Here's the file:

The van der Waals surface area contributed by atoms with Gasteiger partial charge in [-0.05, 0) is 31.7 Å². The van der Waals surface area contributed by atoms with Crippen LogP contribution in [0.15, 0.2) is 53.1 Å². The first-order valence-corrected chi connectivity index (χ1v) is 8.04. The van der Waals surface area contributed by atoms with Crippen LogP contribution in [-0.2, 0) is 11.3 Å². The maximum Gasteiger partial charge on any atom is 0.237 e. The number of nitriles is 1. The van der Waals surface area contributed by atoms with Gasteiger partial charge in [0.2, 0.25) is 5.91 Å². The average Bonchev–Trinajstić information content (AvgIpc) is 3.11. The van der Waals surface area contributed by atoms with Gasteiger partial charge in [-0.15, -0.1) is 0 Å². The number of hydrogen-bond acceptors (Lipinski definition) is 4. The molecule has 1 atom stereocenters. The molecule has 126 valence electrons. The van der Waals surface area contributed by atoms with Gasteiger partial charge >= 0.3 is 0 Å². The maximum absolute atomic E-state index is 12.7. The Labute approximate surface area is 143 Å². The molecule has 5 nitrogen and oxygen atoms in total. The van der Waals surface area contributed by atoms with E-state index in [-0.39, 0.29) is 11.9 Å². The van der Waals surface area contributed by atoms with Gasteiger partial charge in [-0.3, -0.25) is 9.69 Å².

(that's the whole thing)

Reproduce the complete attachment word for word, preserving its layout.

The van der Waals surface area contributed by atoms with Gasteiger partial charge in [-0.05, 0) is 31.7 Å². The van der Waals surface area contributed by atoms with Crippen LogP contribution in [0.15, 0.2) is 53.1 Å². The first-order valence-corrected chi connectivity index (χ1v) is 8.04. The van der Waals surface area contributed by atoms with Crippen LogP contribution in [-0.2, 0) is 11.3 Å². The maximum Gasteiger partial charge on any atom is 0.237 e. The number of nitriles is 1. The van der Waals surface area contributed by atoms with Gasteiger partial charge in [0.2, 0.25) is 5.91 Å². The average Bonchev–Trinajstić information content (AvgIpc) is 3.11. The van der Waals surface area contributed by atoms with Gasteiger partial charge in [-0.15, -0.1) is 0 Å². The number of hydrogen-bond acceptors (Lipinski definition) is 4. The molecule has 1 atom stereocenters. The molecule has 126 valence electrons. The van der Waals surface area contributed by atoms with Gasteiger partial charge >= 0.3 is 0 Å². The maximum absolute atomic E-state index is 12.7. The Labute approximate surface area is 143 Å². The molecule has 5 nitrogen and oxygen atoms in total. The van der Waals surface area contributed by atoms with E-state index in [-0.39, 0.29) is 11.9 Å². The van der Waals surface area contributed by atoms with Gasteiger partial charge in [-0.3, -0.25) is 9.69 Å².